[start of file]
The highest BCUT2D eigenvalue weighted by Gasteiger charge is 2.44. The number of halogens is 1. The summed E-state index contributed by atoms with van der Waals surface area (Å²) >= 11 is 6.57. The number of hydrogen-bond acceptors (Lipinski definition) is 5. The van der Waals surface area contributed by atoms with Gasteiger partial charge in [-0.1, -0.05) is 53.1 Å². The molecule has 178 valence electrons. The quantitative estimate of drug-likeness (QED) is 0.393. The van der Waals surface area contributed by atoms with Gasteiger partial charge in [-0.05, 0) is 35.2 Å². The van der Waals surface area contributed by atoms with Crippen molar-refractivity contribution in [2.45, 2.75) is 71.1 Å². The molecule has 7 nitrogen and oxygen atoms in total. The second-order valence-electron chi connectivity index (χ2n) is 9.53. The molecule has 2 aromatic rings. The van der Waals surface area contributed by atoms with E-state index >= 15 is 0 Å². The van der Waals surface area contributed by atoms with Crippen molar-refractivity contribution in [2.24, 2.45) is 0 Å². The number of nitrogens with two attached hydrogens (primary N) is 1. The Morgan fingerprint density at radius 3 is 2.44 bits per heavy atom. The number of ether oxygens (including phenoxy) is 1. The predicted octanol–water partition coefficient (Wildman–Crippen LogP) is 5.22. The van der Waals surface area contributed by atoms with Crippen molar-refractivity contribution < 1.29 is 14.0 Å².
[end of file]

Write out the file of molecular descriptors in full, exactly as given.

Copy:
The highest BCUT2D eigenvalue weighted by Gasteiger charge is 2.44. The number of halogens is 1. The summed E-state index contributed by atoms with van der Waals surface area (Å²) >= 11 is 6.57. The number of hydrogen-bond acceptors (Lipinski definition) is 5. The van der Waals surface area contributed by atoms with Gasteiger partial charge in [-0.1, -0.05) is 53.1 Å². The molecule has 178 valence electrons. The quantitative estimate of drug-likeness (QED) is 0.393. The van der Waals surface area contributed by atoms with Gasteiger partial charge in [-0.05, 0) is 35.2 Å². The van der Waals surface area contributed by atoms with Crippen molar-refractivity contribution in [2.45, 2.75) is 71.1 Å². The molecule has 7 nitrogen and oxygen atoms in total. The second-order valence-electron chi connectivity index (χ2n) is 9.53. The molecule has 2 aromatic rings. The van der Waals surface area contributed by atoms with E-state index >= 15 is 0 Å². The van der Waals surface area contributed by atoms with Crippen molar-refractivity contribution in [2.24, 2.45) is 0 Å². The number of nitrogens with two attached hydrogens (primary N) is 1. The Morgan fingerprint density at radius 3 is 2.44 bits per heavy atom. The number of ether oxygens (including phenoxy) is 1. The predicted octanol–water partition coefficient (Wildman–Crippen LogP) is 5.22. The van der Waals surface area contributed by atoms with Crippen molar-refractivity contribution < 1.29 is 14.0 Å².